By Jeff Martin

Victim Pam Hennel sat calmly on the table while the two men moved busily around her, unfolding the small portable splint and fitting it slowly on her leg.

“Does it attach here?” Dave Herrig asked, pausing for a moment.

John Fitzpatrick looked on and considered; the splint, after all, was a new device brought to the annual refresher course for the Allegany State Park Nordic Patrol. Once examined for a few moments, patrol members eventually figured out the device and moved on to the next exercise.

Meant to introduce new life saving concepts to patrol members, as well as review traditional skills, the annual refresher course at the state park is meant to strengthen an already strong patrol. With 21 active members, the Allegany Nordic Patrol is currently in its 10th year of operation.

Joe “Butch” MacQueen, a co-founder of the group, said that while the patrol maintains a regular presence throughout the park, many visitors don›t even realize the group exists.

“A lot of people don›t realize we›re here,” MacQueen said. “They don’t realize the resource they have.”

With approximately 20 miles of groomed cross-country trails, Allegany State Park offers some of the most challenging and remote trails in Western New York. Considered by many as the first area to offer slopes and trails, ASP, as the park is commonly referred, is a skiers’ destination, a resort. Consequently, it’s where accidents happen.

MacQueen said the patrol typically responds to under five incidents per season; most are minor accidents involving skiers who suffer from exhaustion or sprained ankles. Every so often, a skier will break his/her ankle or get lost. Such emergencies are standard.

But what makes the park unique, and thus makes the patrol unique, is the near-wilderness atmosphere. Unlike many parks, ASP boasts trails that deliver skiers into some remote locations.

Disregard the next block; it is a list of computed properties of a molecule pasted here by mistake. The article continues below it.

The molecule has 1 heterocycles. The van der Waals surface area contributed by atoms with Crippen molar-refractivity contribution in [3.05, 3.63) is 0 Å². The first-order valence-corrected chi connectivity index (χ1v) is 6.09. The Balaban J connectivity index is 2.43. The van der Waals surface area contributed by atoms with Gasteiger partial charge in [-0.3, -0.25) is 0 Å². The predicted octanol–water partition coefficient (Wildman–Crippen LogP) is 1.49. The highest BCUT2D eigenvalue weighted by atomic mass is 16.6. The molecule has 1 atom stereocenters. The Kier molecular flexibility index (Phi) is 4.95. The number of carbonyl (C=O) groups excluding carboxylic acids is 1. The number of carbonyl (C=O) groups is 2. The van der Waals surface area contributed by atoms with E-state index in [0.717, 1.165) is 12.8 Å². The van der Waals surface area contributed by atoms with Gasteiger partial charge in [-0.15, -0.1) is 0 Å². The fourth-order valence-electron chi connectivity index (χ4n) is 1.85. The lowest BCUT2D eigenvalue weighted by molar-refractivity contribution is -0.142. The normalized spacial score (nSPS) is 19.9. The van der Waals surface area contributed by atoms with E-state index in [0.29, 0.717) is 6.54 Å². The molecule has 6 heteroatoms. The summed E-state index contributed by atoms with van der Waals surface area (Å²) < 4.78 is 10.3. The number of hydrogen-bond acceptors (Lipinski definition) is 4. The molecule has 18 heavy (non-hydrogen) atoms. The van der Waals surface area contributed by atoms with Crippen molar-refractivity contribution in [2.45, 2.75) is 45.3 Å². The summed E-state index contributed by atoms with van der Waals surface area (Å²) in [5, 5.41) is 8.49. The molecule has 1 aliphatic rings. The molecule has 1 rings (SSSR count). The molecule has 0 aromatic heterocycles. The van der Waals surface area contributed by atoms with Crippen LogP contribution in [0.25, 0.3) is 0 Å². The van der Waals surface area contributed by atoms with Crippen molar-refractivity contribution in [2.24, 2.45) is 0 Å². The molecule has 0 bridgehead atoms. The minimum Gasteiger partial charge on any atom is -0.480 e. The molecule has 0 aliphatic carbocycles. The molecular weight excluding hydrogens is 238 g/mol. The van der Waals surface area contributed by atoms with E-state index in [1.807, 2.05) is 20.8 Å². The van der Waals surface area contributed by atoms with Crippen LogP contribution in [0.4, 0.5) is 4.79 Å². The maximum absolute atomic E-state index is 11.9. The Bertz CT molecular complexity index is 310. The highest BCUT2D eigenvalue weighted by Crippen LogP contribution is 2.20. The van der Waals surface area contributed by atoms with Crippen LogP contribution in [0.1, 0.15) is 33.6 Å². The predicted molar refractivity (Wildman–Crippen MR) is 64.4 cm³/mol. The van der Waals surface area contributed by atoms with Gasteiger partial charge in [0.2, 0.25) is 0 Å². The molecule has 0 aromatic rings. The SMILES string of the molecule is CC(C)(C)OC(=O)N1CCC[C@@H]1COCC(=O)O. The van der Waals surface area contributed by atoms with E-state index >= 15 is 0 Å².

“The patrol we have here is the kind of patrol that used to exist all over,” MacQueen said. “Skiers didn’t have resorts or communities surrounding where they skied. Fishermen, hunters, campers – they used to ski in the wilderness, and that’s what it’s like here.”

To address such challenges, the patrol trains members in not only general cross-country, or Nordic, rescue but also in wilderness survival. Learning such skills, MacQueen said, can be the difference between life and death.

“There could be a scenario where someone needs rescued and additional help could be hours, maybe days, away,” he said.

Outside the training cabin, Gary Maslanka led a group of four patrol members around the snowy property, instructing them on how to use a compass properly. He asked where a specific and well-known summit was from where they stood and let the patrolmen find it using only their compass.

“It isn’t as easy as it looks,” Maslanka said.

One patrolman quipped that he wished he could just use his GPS, but he understood the patrol›s reliance on basic, perhaps even primitive, equipment. Unlike downhill slopes, which are typically populated with hundreds of other skiers and near rescue stations and amenities, Nordic patrol requires a level of self-sufficiency that can be considered brutal.

“We have to hump our equipment to the emergency site,” MacQueen said. “That’s different from alpine patrol because they typically have their resources right at their fingertips, or at least the means close by.”

Skills in extreme Nordic rescue are offered at the ASP patrol, which includes shelter building, low-angle and rope and pulley rescue. Learning the skills takes time, MacQueen said, which is often why prospective volunteers pass on becoming part of the patrol.

“You have to put a lot of hours into training,” MacQueen said, adding that, on average, training takes over 100 hours to become certified.

Because of that, more volunteers are needed.

The patrol helps with more than Nordic rescue; it assists with sled riding and automobile accidents, two types of incidents that happen regularly at the park. The patrol maintains a regular presence on the trails during busy times and weekends, as well as during the week.

For MacQueen, the call to serve continues to be very strong for him and the team.

“If you›re committed to it, you do it cause you love it,” he said.

For more information about the group, visit

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